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Wild chimpanzees exhibit human-like aging of glucocorticoid regulation

Citation

Emery Thompson, Melissa et al. (2020), Wild chimpanzees exhibit human-like aging of glucocorticoid regulation, Dryad, Dataset, https://doi.org/10.5061/dryad.h18931zgr

Abstract

Cortisol, a key product of the stress response, has critical influences on degenerative aging in humans. In turn, cortisol production is affected by senescence of the hypothalamic-pituitary-adrenal (HPA) axis, leading to progressive dysregulation and increased cortisol exposure. These processes have been studied extensively in industrialized settings, but few comparative data are available from humans and closely-related species living in natural environments, where stressors are very different. Here, we examine age-related changes in urinary cortisol in a 20-year longitudinal study of wild chimpanzees (N = 59 adults) in the Kanyawara community of Kibale National Park, Uganda. We tested for three key features of HPA aging identified in many human studies: increased average levels, a blunted diurnal rhythm, and enhanced response to stressors. Using linear mixed models, we found that aging was associated with a blunting of the diurnal rhythm and a significant linear increase in cortisol, even after controlling for changes in dominance rank. These effects did not differ by sex. Aging did not increase sensitivity to energetic stress or social status. Female chimpanzees experienced their highest levels of cortisol during cycling (versus lactation), and this effect increased with age. Male chimpanzees experienced their highest levels when exposed to sexually-attractive females, but this effect was diminished by age. Our results indicate that chimpanzees share some key features of HPA aging with humans. These findings suggest that impairments of HPA regulation are intrinsic to the aging process in hominids and are neither side effects of extended human lifespan nor of atypical environments.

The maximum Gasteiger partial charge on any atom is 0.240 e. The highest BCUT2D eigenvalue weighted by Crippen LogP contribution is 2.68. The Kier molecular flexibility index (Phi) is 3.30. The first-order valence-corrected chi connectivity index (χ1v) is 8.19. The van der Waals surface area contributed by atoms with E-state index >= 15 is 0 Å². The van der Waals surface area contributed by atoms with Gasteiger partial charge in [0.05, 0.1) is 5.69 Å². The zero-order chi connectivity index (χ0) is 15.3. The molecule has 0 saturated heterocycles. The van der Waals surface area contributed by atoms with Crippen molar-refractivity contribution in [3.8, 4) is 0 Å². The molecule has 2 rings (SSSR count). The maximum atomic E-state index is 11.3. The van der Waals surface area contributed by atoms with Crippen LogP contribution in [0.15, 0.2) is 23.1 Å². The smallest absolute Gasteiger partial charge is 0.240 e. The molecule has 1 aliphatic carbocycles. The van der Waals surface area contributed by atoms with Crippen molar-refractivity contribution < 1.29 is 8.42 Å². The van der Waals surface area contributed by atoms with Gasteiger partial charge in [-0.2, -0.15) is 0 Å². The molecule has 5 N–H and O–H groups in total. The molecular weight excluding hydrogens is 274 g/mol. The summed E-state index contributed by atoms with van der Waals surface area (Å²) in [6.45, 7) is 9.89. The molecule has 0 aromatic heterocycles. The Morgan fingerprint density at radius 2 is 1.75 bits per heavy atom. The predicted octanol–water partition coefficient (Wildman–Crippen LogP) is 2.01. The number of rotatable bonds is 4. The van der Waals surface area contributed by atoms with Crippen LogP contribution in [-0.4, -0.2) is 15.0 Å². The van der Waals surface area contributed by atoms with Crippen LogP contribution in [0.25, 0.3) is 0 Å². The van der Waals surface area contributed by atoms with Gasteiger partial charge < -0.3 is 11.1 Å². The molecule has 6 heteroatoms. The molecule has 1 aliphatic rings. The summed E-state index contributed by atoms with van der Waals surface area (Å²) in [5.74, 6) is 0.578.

Funding

National Institute on Aging, Award: R01-AG049395